All cameras come with a tiny built-in mic, but these are useless for recording anything other than a bit of background noise. That includes every time you touch the camera to change settings or refocus, and they are notorious for picking up wind noise. Cover the mic with a Micromuff to help this. As these internal mics are not very sensitive, the camera turns up internal gain to get a usable signal, so there’s lots of background noise and a low-pitched hum. Some filmmakers resort to a separate recorder like a Tascam Portacapture X8 or Zoom F6, and plug a high-quality mic into that. You have to sync up audio with video in editing, adding a level of complexity. It can be far easier to use a proper mic and plug it directly into your machine, so it records good audio alongside video footage. As the output from an external plug-in mic is far better than the tinny internal one – and often adjustable – turn down the audio level on the camera. This reduces in-camera gain and makes a massive difference. External mics tend to be of a shotgun type, with a long tube that the sound travels down, pointed towards what you are trying to record. This cuts down environmental noise. Basic units, like the Rode VideoMic Go II, sit on your camera’s hotshoe and plug into the mic socket – and that’s it. There is nothing to adjust, and it doesn’t even take batteries. Compared to the internal mic, it gives a far more crisp sound that’s significantly better. Spend a little more and take a step up to powered microphones, offering adjustable gain so you can fine-tune audio levels, plus a supercardioid recording pattern which cuts down even more extraneous sound. The Rode VideoMic Pro+ or VideoMic NTG, Sennheiser MKE 400, Joby Wavo Pro and Shure VP83 are good examples. Most come with their own windshields, but superior, aftermarket versions are available from Rycote. These are ideal

Newer cameras tend to go with CFexpress Type A or Type B media, or CFast cards. These are often in addition to an SD card slot, for a wider choice of media. While many use the second slot as a backup to make an instant high-res copy, this isn’t always an option for movies – certainly if the slots are different. It’s quite common to set the faster card to record the high-res footage and a lower- res ‘proxy’ version recorded to the second card. These proxies are often used in editing to speed up the process, then the files are replaced by the high-res versions just before the final export. Most memory card manufacturers make both types of CFexpress and CFast cards. When

THANKS FOR THE MEMORY Shoot video and you usually have the choice of recording to the internal memory card or – via HDMI – to an external device like an Atomos Ninja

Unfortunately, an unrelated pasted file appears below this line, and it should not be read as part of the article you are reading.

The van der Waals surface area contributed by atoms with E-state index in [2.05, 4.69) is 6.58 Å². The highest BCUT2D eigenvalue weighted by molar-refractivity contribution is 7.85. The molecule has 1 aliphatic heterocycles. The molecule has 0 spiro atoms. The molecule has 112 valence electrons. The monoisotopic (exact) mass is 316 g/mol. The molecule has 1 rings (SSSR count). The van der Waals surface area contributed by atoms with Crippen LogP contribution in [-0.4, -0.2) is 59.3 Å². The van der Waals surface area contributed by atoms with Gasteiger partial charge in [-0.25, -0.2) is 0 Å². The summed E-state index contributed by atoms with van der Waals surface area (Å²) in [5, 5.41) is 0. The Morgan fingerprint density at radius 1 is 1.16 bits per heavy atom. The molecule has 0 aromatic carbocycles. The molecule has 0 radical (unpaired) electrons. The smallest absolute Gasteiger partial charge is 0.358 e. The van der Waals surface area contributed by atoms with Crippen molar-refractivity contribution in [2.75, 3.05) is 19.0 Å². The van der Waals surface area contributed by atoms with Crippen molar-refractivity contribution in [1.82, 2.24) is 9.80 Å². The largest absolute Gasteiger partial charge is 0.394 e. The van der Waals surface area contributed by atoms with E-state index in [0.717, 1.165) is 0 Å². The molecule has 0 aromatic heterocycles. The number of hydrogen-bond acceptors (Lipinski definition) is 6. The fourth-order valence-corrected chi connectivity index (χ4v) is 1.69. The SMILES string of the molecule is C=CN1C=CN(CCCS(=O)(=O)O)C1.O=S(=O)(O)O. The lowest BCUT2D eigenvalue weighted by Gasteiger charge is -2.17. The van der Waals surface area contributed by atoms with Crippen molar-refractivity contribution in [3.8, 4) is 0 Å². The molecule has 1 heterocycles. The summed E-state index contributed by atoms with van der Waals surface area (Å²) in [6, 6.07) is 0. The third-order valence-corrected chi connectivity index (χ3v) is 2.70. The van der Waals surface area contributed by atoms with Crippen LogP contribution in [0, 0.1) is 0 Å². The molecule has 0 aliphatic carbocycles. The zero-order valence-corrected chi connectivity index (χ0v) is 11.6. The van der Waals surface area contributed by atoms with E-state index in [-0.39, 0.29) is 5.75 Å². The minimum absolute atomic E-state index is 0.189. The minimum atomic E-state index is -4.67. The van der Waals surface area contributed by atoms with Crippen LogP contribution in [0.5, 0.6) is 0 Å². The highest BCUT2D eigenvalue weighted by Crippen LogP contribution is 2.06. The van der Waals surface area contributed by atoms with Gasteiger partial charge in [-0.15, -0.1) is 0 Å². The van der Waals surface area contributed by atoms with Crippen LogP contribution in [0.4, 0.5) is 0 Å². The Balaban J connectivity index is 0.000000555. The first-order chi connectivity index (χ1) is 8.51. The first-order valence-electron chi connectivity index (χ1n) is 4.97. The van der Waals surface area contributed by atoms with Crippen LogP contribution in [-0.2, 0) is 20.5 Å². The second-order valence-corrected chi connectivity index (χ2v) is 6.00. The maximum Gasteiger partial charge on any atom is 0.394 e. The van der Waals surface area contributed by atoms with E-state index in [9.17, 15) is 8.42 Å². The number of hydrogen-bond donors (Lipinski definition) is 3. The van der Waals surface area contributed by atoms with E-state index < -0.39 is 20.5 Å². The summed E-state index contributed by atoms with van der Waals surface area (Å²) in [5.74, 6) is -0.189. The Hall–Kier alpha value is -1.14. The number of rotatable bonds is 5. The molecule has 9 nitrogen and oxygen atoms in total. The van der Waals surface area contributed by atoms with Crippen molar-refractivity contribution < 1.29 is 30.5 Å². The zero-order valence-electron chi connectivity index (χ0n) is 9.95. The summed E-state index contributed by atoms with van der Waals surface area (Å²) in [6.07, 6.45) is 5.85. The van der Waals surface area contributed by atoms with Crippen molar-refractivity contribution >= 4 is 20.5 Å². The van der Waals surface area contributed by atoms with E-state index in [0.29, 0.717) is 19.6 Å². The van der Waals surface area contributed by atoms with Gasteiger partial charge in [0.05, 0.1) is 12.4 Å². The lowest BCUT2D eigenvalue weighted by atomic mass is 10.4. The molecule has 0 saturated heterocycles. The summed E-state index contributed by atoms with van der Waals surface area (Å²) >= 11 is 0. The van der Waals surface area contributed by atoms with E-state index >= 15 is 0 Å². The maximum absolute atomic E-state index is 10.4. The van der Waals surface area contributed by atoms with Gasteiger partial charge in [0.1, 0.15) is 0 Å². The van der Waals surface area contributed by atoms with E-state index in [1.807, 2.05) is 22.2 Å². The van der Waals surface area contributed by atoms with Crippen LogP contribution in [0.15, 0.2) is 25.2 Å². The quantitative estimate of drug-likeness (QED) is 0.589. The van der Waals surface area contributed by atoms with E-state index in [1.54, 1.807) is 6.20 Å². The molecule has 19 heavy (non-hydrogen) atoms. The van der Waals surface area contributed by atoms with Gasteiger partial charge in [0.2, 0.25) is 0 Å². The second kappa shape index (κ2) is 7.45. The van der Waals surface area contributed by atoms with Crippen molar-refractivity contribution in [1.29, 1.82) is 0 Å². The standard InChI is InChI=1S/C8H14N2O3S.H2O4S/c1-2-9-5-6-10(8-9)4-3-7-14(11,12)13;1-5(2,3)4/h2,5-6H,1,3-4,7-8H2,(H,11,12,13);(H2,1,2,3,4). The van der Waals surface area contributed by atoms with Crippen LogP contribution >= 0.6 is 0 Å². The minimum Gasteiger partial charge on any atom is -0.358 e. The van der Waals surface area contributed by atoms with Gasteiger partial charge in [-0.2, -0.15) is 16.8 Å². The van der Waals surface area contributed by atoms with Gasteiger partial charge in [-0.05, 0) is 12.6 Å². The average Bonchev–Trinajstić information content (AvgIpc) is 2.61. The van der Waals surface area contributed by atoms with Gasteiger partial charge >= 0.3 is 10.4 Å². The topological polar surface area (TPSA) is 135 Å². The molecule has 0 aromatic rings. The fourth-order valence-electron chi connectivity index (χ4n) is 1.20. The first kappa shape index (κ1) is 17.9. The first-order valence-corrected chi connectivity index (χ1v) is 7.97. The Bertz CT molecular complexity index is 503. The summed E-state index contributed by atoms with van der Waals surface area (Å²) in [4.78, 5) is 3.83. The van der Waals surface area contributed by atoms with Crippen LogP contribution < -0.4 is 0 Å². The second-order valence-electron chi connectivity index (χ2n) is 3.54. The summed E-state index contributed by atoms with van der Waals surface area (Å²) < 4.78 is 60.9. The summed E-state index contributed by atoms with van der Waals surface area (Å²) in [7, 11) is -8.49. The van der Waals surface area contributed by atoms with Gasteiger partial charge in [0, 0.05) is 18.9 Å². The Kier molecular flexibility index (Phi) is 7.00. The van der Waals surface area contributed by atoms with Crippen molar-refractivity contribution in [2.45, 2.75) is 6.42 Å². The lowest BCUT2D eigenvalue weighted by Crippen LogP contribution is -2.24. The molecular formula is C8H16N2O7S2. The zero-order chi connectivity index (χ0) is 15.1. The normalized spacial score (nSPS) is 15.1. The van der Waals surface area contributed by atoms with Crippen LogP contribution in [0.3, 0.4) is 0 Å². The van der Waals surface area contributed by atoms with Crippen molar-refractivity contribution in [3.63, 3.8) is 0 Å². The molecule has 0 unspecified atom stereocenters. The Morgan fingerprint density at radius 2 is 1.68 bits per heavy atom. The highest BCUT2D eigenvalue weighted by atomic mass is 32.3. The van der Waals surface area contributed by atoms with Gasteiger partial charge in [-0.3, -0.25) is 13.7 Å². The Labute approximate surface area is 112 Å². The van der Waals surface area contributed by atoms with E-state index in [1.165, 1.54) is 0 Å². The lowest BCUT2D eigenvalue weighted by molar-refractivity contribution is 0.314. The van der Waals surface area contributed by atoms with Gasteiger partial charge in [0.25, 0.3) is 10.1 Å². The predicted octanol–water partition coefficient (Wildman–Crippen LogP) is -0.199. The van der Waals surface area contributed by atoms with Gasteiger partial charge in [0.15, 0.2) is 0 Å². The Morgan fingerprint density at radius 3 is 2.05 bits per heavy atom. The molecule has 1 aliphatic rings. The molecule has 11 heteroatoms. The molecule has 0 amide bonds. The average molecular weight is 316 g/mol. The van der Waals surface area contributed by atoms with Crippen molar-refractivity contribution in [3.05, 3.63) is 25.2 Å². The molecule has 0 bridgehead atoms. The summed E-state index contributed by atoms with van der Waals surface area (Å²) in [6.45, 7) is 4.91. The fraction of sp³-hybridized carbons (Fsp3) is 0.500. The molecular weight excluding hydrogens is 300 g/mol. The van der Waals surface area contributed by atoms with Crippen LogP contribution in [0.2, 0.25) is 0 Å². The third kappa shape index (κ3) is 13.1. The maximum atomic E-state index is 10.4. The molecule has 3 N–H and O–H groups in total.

BEST SUPPORTING ROLE A proper video tripod with self-levelling head is an essential buy – so you aren’t constantly changing leg length to get the camera

for general location shooting, or even filming yourself in a vlogging manner.

You could go totally handheld, which is where decent image stabilisation comes in. It’s best to fit a camera cage or rig with a handle for stability, if you plan to go fully manual. Look for kits from Vocas, SmallRig, Tilta and Movcam. For the ultimate in smooth motion shots, invest in a motorised gimbal. Your camera is mounted to the top and carefully balanced, then the motors take over to keep it rock- steady, even when you handhold or move it. They can also be used for time-lapse or motion-lapse, and are great fun. The most popular are from Zhiyun, Manfrotto, Gudsen and DJI.

level – as well as fluid-damped pan and tilt movements. A standard photo tripod head won’t offer the smooth motion that’s essential for shooting video. The best video tripods have adjustable counterbalance, so your camera will stay at whatever angle you want, rather than drooping forward. The biggest brands – Manfrotto, Benro, Vanguard, Kenro and 3 Legged Thing – all make dedicated video tripods in a range of materials, sizes and prices to suit all needs. For rigging up your machine like a real movie camera, a large tripod is ideal. Fit a cage or base plate with 15mm rails, to which you can attach a follow focus, matte box, large external batteries, monitor and mic. To keep things steady on location, don’t forget the humble monopod, perfect for fast- paced work in tight locations. Again, get one with a video-specific fluid head, such as those from Manfrotto or Vanguard. GET A FOOTHOLD The gimbal shown here is the Zhiyun Weebill 2, while the tripod and fluid head are from Kenro. You can add another dimension to video shooting with rails, available in a variety of prices and sizes

AUDIO WAVES Good sound is a must, so the first step is a decent external mic – and there’s a wide choice out there. An external audio recorder such as the Tascam Portacapture X8 (left) is an option, while Rode is always on point

Issue 100 | Photography News 35